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Marian Rees, the two-time Emmy-winning producer and television pioneer who was known for tackling socially relevant issues in her telefilms, has died. She was 90.
Rees died Aug. 26 on Bainbridge Island in Washington, publicist Richard Hoffman announced.
In a career spanning more than 50 years, Rees started out at Norman Lear and Bud Yorkin’s Tandem Productions, where she was an associate producer on the pilots of All in the Family and Sanford & Son. In 1981, she formed her own independent production company, a move that was rare for a woman at that time. She was a mentor to many in the business.
Rees served as a vice president of the TV Academy and the Producers Guild of America — which honored her with the prestigious Charles B. FitzSimons Award — and was a two-time president of Women in Film.
Rees received her Emmys for producing the 1985 NBC special Love Is Never Silent (1985), starring Mare Winningham, Cloris Leachman and Sid Caesar, and the 1992 NBC telefilm Miss Rose White, starring Kyra Sedgwick.
After 17 years with Tandem, Rees was told that she would be happier elsewhere and fired in the early 1970s. She joined Tomorrow Entertainment, where she was involved in numerous productions including the TV movie Tell Me Where It Hurts, and then the NRW Company as a vice president. There, Rees executive produced 1981’s The Marva Collins Story, a Hallmark Hall of Fame Presentation starring Cicely Tyson.
She went out of her own in 1981 with Marian Rees Associates. “It was so much more important to me not only to tell the stories I wanted to tell, but also to own those movies,” she said in a 2002 interview. “I knew enough to know that that’s where the real security was.”
Anne Hopkins, who had worked with Rees at Tandem, also joined the company.
To fund her productions, Rees mortgaged her home and persevered when CBS agreed to produce her company’s first television film, 1982’s Miss All-American Beauty, starring Diane Lane. She then produced 1983’s Between Friends, starring Elizabeth Taylor and Carol Burnett, for HBO.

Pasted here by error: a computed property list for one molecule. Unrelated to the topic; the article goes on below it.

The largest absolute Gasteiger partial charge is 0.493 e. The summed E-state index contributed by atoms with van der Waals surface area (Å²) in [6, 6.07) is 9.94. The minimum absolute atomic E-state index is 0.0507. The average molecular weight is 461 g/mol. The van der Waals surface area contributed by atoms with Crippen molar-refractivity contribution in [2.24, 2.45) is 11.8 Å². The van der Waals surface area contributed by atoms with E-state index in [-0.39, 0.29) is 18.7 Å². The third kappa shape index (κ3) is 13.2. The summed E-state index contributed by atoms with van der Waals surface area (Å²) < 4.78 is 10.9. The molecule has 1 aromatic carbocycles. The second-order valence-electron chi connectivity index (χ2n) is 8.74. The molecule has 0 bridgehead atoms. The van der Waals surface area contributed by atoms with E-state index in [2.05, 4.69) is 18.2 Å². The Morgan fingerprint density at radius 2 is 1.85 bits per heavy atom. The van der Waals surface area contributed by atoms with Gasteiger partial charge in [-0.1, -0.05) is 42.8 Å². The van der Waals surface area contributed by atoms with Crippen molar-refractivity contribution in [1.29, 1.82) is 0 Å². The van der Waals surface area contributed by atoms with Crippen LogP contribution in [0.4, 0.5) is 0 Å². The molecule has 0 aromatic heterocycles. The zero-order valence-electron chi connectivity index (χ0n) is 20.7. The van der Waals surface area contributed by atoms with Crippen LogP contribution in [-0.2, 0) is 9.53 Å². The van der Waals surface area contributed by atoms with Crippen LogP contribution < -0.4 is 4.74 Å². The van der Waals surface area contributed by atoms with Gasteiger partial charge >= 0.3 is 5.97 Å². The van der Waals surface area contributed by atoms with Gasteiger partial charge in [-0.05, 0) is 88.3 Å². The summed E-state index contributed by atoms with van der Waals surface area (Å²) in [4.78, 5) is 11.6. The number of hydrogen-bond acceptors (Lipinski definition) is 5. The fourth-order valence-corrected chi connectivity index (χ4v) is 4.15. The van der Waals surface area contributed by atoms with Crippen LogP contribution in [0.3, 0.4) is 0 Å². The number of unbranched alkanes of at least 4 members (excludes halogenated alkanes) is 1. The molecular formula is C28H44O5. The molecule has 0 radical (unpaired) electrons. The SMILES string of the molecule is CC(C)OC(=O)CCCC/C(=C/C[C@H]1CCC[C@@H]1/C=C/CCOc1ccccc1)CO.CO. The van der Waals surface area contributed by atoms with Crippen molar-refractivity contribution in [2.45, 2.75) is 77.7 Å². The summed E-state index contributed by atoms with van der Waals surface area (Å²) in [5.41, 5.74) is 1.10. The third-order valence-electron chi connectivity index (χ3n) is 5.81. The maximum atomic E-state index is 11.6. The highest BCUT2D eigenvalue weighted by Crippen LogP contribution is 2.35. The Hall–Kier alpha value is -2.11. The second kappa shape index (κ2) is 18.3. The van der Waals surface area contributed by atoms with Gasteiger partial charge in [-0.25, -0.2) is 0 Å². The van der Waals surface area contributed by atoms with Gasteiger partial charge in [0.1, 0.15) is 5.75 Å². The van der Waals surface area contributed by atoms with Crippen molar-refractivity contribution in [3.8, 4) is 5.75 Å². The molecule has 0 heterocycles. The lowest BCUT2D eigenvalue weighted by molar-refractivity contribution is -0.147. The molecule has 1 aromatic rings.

In 1984, Rees rekindled her partnership with Hallmark and produced the landmark Emmy-winning Love Is Never Silent. The film was originally for CBS, but Rees had promised to hire deaf actors to portray the parents in the telepic, so Hallmark and Rees moved it to NBC, and it won the Emmy for outstanding drama/comedy special.
In the following years, Marian Rees Associates films garnered 11 Emmys and 38 nominations, two Golden Globes, a Humanitas Prize and the Peabody Award.
Rees and Hopkins produced 40 films — nine of which were Hallmark Hall of Fame presentations — before they closed Marian Rees Associates and moved to Bainbridge Island.
Born Marian Jean Rees on Oct. 31, 1927, in Le Mars, Iowa, she attended the University of Iowa and majored in sociology. After graduation in 1952, she moved to Los Angeles and landed a job as a receptionist at NBC.
In 1955, she was hired by Tandem and was an associate producer on legendary TV tributes to Frank Sinatra and Ethel Barrymore as well as the Emmy-winning 1958 special An Evening With Fred Astaire.
In addition to her longtime companion Hopkins, survivors include her sister Natalie.
A service will be held at 2 p.m. on Oct. 20 at Eagle Harbor Congregational Church on Bainbridge Island.
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